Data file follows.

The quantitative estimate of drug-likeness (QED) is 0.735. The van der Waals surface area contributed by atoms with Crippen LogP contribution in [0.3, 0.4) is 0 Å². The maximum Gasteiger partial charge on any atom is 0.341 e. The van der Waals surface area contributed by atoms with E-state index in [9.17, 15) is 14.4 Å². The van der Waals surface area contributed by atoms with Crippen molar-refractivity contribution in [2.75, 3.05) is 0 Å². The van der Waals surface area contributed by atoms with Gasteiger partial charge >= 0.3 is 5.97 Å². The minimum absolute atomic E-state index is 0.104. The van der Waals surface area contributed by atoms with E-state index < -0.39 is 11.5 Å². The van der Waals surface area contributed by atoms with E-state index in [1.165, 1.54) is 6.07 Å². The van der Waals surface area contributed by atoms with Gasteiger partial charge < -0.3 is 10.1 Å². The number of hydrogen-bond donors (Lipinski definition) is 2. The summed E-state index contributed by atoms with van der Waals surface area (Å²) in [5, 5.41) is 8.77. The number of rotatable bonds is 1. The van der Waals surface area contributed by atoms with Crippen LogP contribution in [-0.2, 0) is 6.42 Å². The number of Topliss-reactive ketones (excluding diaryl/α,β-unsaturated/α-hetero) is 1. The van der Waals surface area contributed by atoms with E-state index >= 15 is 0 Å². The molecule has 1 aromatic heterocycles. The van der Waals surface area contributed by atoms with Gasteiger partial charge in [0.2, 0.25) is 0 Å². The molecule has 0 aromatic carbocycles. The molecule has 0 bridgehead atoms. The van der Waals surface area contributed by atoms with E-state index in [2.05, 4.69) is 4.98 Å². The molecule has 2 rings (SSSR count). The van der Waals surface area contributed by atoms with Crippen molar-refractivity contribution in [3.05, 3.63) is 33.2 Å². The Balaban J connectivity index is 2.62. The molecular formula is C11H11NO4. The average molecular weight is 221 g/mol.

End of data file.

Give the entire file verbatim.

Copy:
The quantitative estimate of drug-likeness (QED) is 0.735. The van der Waals surface area contributed by atoms with Crippen LogP contribution in [0.3, 0.4) is 0 Å². The maximum Gasteiger partial charge on any atom is 0.341 e. The van der Waals surface area contributed by atoms with E-state index in [9.17, 15) is 14.4 Å². The van der Waals surface area contributed by atoms with Crippen molar-refractivity contribution in [2.75, 3.05) is 0 Å². The van der Waals surface area contributed by atoms with Gasteiger partial charge >= 0.3 is 5.97 Å². The minimum absolute atomic E-state index is 0.104. The van der Waals surface area contributed by atoms with E-state index < -0.39 is 11.5 Å². The van der Waals surface area contributed by atoms with E-state index in [1.165, 1.54) is 6.07 Å². The van der Waals surface area contributed by atoms with Gasteiger partial charge < -0.3 is 10.1 Å². The number of hydrogen-bond donors (Lipinski definition) is 2. The summed E-state index contributed by atoms with van der Waals surface area (Å²) in [5, 5.41) is 8.77. The number of rotatable bonds is 1. The van der Waals surface area contributed by atoms with Crippen LogP contribution in [-0.2, 0) is 6.42 Å². The number of Topliss-reactive ketones (excluding diaryl/α,β-unsaturated/α-hetero) is 1. The van der Waals surface area contributed by atoms with E-state index >= 15 is 0 Å². The molecule has 1 aromatic heterocycles. The van der Waals surface area contributed by atoms with Gasteiger partial charge in [0.2, 0.25) is 0 Å². The molecule has 0 aromatic carbocycles. The molecule has 0 bridgehead atoms. The van der Waals surface area contributed by atoms with E-state index in [2.05, 4.69) is 4.98 Å². The molecule has 2 rings (SSSR count). The van der Waals surface area contributed by atoms with Crippen molar-refractivity contribution in [3.05, 3.63) is 33.2 Å². The Balaban J connectivity index is 2.62. The molecular formula is C11H11NO4. The average molecular weight is 221 g/mol.